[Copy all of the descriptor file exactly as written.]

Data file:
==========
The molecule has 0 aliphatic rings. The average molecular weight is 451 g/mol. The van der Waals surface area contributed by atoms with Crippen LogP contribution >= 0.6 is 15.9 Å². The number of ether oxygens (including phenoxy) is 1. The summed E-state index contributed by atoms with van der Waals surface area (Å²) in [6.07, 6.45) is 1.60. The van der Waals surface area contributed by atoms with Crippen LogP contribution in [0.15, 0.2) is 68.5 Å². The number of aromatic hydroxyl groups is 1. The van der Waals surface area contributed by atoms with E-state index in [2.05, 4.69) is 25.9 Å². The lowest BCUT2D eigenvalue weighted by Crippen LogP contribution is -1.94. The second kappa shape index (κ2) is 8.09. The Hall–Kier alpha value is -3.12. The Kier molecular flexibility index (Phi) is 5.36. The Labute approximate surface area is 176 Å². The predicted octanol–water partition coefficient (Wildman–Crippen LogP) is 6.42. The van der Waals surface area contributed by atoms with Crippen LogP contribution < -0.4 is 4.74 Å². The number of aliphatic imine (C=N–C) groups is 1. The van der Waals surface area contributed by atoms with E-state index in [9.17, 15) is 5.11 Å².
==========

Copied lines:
The molecule has 0 aliphatic rings. The average molecular weight is 451 g/mol. The van der Waals surface area contributed by atoms with Crippen LogP contribution >= 0.6 is 15.9 Å². The number of ether oxygens (including phenoxy) is 1. The summed E-state index contributed by atoms with van der Waals surface area (Å²) in [6.07, 6.45) is 1.60. The van der Waals surface area contributed by atoms with Crippen LogP contribution in [0.15, 0.2) is 68.5 Å². The number of aromatic hydroxyl groups is 1. The van der Waals surface area contributed by atoms with E-state index in [2.05, 4.69) is 25.9 Å². The lowest BCUT2D eigenvalue weighted by Crippen LogP contribution is -1.94. The second kappa shape index (κ2) is 8.09. The Hall–Kier alpha value is -3.12. The Kier molecular flexibility index (Phi) is 5.36. The Labute approximate surface area is 176 Å². The predicted octanol–water partition coefficient (Wildman–Crippen LogP) is 6.42. The van der Waals surface area contributed by atoms with Crippen LogP contribution < -0.4 is 4.74 Å². The number of aliphatic imine (C=N–C) groups is 1. The van der Waals surface area contributed by atoms with E-state index in [9.17, 15) is 5.11 Å².